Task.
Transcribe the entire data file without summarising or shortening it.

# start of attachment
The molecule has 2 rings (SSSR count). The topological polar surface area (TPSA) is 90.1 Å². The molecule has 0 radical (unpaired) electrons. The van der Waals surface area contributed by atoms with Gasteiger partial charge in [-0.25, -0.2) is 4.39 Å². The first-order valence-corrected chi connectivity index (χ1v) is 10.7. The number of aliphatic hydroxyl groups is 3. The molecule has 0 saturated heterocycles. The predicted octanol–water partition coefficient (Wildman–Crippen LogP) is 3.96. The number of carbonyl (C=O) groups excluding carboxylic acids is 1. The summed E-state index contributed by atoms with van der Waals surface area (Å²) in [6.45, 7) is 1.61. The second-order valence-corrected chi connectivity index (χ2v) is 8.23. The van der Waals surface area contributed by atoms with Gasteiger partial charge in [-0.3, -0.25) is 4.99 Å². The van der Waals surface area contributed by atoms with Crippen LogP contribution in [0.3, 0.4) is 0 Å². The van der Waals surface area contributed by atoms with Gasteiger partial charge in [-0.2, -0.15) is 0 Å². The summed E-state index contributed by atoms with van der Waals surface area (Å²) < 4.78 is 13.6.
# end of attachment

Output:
The molecule has 2 rings (SSSR count). The topological polar surface area (TPSA) is 90.1 Å². The molecule has 0 radical (unpaired) electrons. The van der Waals surface area contributed by atoms with Gasteiger partial charge in [-0.25, -0.2) is 4.39 Å². The first-order valence-corrected chi connectivity index (χ1v) is 10.7. The number of aliphatic hydroxyl groups is 3. The molecule has 0 saturated heterocycles. The predicted octanol–water partition coefficient (Wildman–Crippen LogP) is 3.96. The number of carbonyl (C=O) groups excluding carboxylic acids is 1. The summed E-state index contributed by atoms with van der Waals surface area (Å²) in [6.45, 7) is 1.61. The second-order valence-corrected chi connectivity index (χ2v) is 8.23. The van der Waals surface area contributed by atoms with Gasteiger partial charge in [-0.3, -0.25) is 4.99 Å². The van der Waals surface area contributed by atoms with Crippen LogP contribution in [0.3, 0.4) is 0 Å². The van der Waals surface area contributed by atoms with Gasteiger partial charge in [-0.2, -0.15) is 0 Å². The summed E-state index contributed by atoms with van der Waals surface area (Å²) < 4.78 is 13.6.